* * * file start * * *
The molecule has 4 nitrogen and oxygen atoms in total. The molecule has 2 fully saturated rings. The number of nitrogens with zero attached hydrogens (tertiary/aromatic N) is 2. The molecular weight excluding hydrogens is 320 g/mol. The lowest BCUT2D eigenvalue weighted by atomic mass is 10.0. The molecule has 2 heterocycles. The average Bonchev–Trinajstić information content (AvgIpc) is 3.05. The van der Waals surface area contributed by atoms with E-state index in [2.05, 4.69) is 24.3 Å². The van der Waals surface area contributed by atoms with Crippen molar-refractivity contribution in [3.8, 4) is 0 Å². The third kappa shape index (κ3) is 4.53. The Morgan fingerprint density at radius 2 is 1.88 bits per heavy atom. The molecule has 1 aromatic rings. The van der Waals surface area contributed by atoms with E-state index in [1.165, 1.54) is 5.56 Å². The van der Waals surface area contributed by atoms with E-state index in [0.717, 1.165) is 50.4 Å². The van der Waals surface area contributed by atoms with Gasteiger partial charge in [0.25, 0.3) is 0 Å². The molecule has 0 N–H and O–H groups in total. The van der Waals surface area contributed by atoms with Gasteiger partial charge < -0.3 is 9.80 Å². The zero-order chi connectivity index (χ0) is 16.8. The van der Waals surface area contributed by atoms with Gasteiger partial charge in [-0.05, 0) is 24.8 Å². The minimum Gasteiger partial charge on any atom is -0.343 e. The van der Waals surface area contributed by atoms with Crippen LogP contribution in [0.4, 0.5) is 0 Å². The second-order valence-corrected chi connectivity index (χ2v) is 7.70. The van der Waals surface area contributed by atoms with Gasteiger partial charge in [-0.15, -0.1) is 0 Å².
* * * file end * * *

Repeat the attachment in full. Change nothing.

The molecule has 4 nitrogen and oxygen atoms in total. The molecule has 2 fully saturated rings. The number of nitrogens with zero attached hydrogens (tertiary/aromatic N) is 2. The molecular weight excluding hydrogens is 320 g/mol. The lowest BCUT2D eigenvalue weighted by atomic mass is 10.0. The molecule has 2 heterocycles. The average Bonchev–Trinajstić information content (AvgIpc) is 3.05. The van der Waals surface area contributed by atoms with E-state index in [2.05, 4.69) is 24.3 Å². The van der Waals surface area contributed by atoms with Crippen molar-refractivity contribution in [3.8, 4) is 0 Å². The third kappa shape index (κ3) is 4.53. The Morgan fingerprint density at radius 2 is 1.88 bits per heavy atom. The molecule has 1 aromatic rings. The van der Waals surface area contributed by atoms with E-state index in [1.165, 1.54) is 5.56 Å². The van der Waals surface area contributed by atoms with E-state index in [0.717, 1.165) is 50.4 Å². The van der Waals surface area contributed by atoms with Gasteiger partial charge in [0.25, 0.3) is 0 Å². The molecule has 0 N–H and O–H groups in total. The van der Waals surface area contributed by atoms with Gasteiger partial charge < -0.3 is 9.80 Å². The zero-order chi connectivity index (χ0) is 16.8. The van der Waals surface area contributed by atoms with Gasteiger partial charge in [-0.05, 0) is 24.8 Å². The minimum Gasteiger partial charge on any atom is -0.343 e. The van der Waals surface area contributed by atoms with Crippen LogP contribution in [0.4, 0.5) is 0 Å². The second-order valence-corrected chi connectivity index (χ2v) is 7.70. The van der Waals surface area contributed by atoms with Gasteiger partial charge in [-0.15, -0.1) is 0 Å².